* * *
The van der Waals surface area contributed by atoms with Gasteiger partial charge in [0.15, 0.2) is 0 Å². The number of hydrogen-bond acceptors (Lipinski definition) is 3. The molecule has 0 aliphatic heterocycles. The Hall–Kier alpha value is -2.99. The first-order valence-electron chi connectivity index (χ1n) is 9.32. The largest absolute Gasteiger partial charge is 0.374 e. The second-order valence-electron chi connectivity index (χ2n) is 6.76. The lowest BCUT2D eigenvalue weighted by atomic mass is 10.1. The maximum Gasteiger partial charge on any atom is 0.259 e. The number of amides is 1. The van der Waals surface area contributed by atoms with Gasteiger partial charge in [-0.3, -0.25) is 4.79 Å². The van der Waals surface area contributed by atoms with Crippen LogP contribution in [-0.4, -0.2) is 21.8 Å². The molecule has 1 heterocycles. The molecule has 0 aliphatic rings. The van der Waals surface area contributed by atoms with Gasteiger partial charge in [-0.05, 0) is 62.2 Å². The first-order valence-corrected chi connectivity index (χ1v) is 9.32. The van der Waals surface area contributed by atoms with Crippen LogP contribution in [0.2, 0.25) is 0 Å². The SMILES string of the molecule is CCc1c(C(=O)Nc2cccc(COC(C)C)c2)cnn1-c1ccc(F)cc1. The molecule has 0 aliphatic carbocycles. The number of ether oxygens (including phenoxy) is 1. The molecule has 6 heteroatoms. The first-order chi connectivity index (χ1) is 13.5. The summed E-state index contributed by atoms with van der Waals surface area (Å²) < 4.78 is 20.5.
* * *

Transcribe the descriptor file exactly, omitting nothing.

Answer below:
The van der Waals surface area contributed by atoms with Gasteiger partial charge in [0.15, 0.2) is 0 Å². The number of hydrogen-bond acceptors (Lipinski definition) is 3. The molecule has 0 aliphatic heterocycles. The Hall–Kier alpha value is -2.99. The first-order valence-electron chi connectivity index (χ1n) is 9.32. The largest absolute Gasteiger partial charge is 0.374 e. The second-order valence-electron chi connectivity index (χ2n) is 6.76. The lowest BCUT2D eigenvalue weighted by atomic mass is 10.1. The maximum Gasteiger partial charge on any atom is 0.259 e. The number of amides is 1. The van der Waals surface area contributed by atoms with Gasteiger partial charge in [-0.3, -0.25) is 4.79 Å². The van der Waals surface area contributed by atoms with Crippen LogP contribution in [-0.4, -0.2) is 21.8 Å². The molecule has 1 heterocycles. The molecule has 0 aliphatic rings. The van der Waals surface area contributed by atoms with Gasteiger partial charge in [-0.05, 0) is 62.2 Å². The first-order valence-corrected chi connectivity index (χ1v) is 9.32. The van der Waals surface area contributed by atoms with Crippen LogP contribution in [0.2, 0.25) is 0 Å². The SMILES string of the molecule is CCc1c(C(=O)Nc2cccc(COC(C)C)c2)cnn1-c1ccc(F)cc1. The molecule has 0 aliphatic carbocycles. The number of ether oxygens (including phenoxy) is 1. The molecule has 6 heteroatoms. The first-order chi connectivity index (χ1) is 13.5. The summed E-state index contributed by atoms with van der Waals surface area (Å²) < 4.78 is 20.5.